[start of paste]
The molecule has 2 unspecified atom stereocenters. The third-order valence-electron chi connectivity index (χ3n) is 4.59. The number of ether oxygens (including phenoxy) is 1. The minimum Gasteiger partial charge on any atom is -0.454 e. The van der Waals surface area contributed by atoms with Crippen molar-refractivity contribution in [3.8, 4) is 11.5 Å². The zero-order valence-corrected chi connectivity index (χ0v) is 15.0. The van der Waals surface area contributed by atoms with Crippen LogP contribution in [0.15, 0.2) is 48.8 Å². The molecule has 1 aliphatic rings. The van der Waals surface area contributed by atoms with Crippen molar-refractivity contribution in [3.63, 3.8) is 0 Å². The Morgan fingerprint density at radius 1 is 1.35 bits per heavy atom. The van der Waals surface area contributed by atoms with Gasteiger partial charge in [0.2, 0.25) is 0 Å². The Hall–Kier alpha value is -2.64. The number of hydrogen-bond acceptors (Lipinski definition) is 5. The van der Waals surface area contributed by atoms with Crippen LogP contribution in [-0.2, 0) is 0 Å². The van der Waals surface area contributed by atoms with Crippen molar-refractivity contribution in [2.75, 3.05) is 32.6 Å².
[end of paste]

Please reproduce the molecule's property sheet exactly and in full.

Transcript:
The molecule has 2 unspecified atom stereocenters. The third-order valence-electron chi connectivity index (χ3n) is 4.59. The number of ether oxygens (including phenoxy) is 1. The minimum Gasteiger partial charge on any atom is -0.454 e. The van der Waals surface area contributed by atoms with Crippen molar-refractivity contribution in [3.8, 4) is 11.5 Å². The zero-order valence-corrected chi connectivity index (χ0v) is 15.0. The van der Waals surface area contributed by atoms with Crippen LogP contribution in [0.15, 0.2) is 48.8 Å². The molecule has 1 aliphatic rings. The van der Waals surface area contributed by atoms with Crippen molar-refractivity contribution in [3.63, 3.8) is 0 Å². The Morgan fingerprint density at radius 1 is 1.35 bits per heavy atom. The van der Waals surface area contributed by atoms with Gasteiger partial charge in [0.2, 0.25) is 0 Å². The Hall–Kier alpha value is -2.64. The number of hydrogen-bond acceptors (Lipinski definition) is 5. The van der Waals surface area contributed by atoms with Crippen LogP contribution in [-0.2, 0) is 0 Å². The van der Waals surface area contributed by atoms with Crippen molar-refractivity contribution in [2.75, 3.05) is 32.6 Å².